Garden Notes: Buyer beware, and other random thoughts from the garden

Shopping the Salvation Army store, I find I can control my urge to shop. Occasionally, I find a terra cotta pot or a watering can. Once, I found a bulb vase.

This past spring, I’d been using a wood skewer when transplant­ing seedlings into small pots. I’d stab the skewer down into the soil; I’d wiggled it around a little and drop the seedling in beside it. If I held the seedling in place with two fingers, I could pull the skewer out, and anchor the seedling in the soil.

When, at the Salvation Army, I came across an opened, unlabeled package of skewers, my shopping fix was in for the month.

Who thinks to smell something like skewers?

The first time I needed one; I pulled it out of the package and almost choked on the stink. I’d bought, for 79 cents, a package of incense sticks.

The next time you go to the Salvation Army store, I’ll be the old lady you see sniffing the merchandise.


There’s a sucker optimized every minute

On March 17, 2015, Virginia Heffernan’s article titled “There’s a Sucker Optimized Every Minute” was published in The New York Times.

Ms. Hefferman made the point that there is data available today that enables us to maximize our every waking moment. We no longer have to depend on our gut, our heart and our morals. There are programs to analyze the facts of every situation and make a decision for us.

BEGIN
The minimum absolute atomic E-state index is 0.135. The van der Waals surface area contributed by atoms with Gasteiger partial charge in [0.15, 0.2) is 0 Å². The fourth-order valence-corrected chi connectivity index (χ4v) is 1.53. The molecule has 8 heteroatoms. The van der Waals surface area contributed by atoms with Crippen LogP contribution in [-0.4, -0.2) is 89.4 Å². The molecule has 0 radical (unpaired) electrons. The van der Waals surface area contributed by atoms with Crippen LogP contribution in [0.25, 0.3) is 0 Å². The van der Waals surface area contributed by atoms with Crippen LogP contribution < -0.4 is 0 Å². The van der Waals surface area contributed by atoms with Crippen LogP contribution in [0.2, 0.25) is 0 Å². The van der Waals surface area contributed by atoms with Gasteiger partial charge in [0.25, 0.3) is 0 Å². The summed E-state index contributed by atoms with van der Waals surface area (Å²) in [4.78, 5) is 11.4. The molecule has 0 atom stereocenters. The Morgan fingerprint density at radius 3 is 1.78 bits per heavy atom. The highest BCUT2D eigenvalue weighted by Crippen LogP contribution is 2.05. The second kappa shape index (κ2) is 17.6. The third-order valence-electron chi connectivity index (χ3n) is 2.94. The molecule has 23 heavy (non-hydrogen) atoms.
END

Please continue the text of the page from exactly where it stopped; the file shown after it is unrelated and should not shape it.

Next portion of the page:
Except when it comes to tomatoes. When it comes to tomatoes, you’re in charge of the suckers.

If you plant determinate or “bush” tomatoes like Rutgers, Roma or Big Boy you want to optimize the plant, not the sucker. Bush tomatoes are varieties that grow to about 4 feet, set buds, ripen all the tomatoes within a two-week period and are done. With bush tomatoes, you optimize your yield by doing nothing.  Suckering bush tomatoes will severely reduce your crop.

Indeterminate varieties or “vining” tomatoes are a different story. Varieties like Better Boy and Big Girl, Delicious, Supersteak and Beefmaster will grow and produce fruit until a killing frost. They grow about 6 feet tall, set new fruit and ripen all summer long. If you don’t remove the suckers, you’ll have a gigantic plant producing hundreds of tomatoes well into the fall.


How dead can it be?

I have a hard time passing the plants on the “Reduced” racks at the big box stores. But in my hands, they have a so-so survival rate.

Recently, I found some tips for reviving seemingly dead plants. A couple of  them were memorable.

Take the plant out of the soil to inspect the roots? Don’t do that. Clerks apparently disapprove of customers who go to that extreme.

When you soak dried beans, save the water for the new struggling plants. I’ve yet to try that one, but it could be one of the New Year’s resolutions I end up keeping.

Contact Teresa Futrick at esroyllek@hotmail.com

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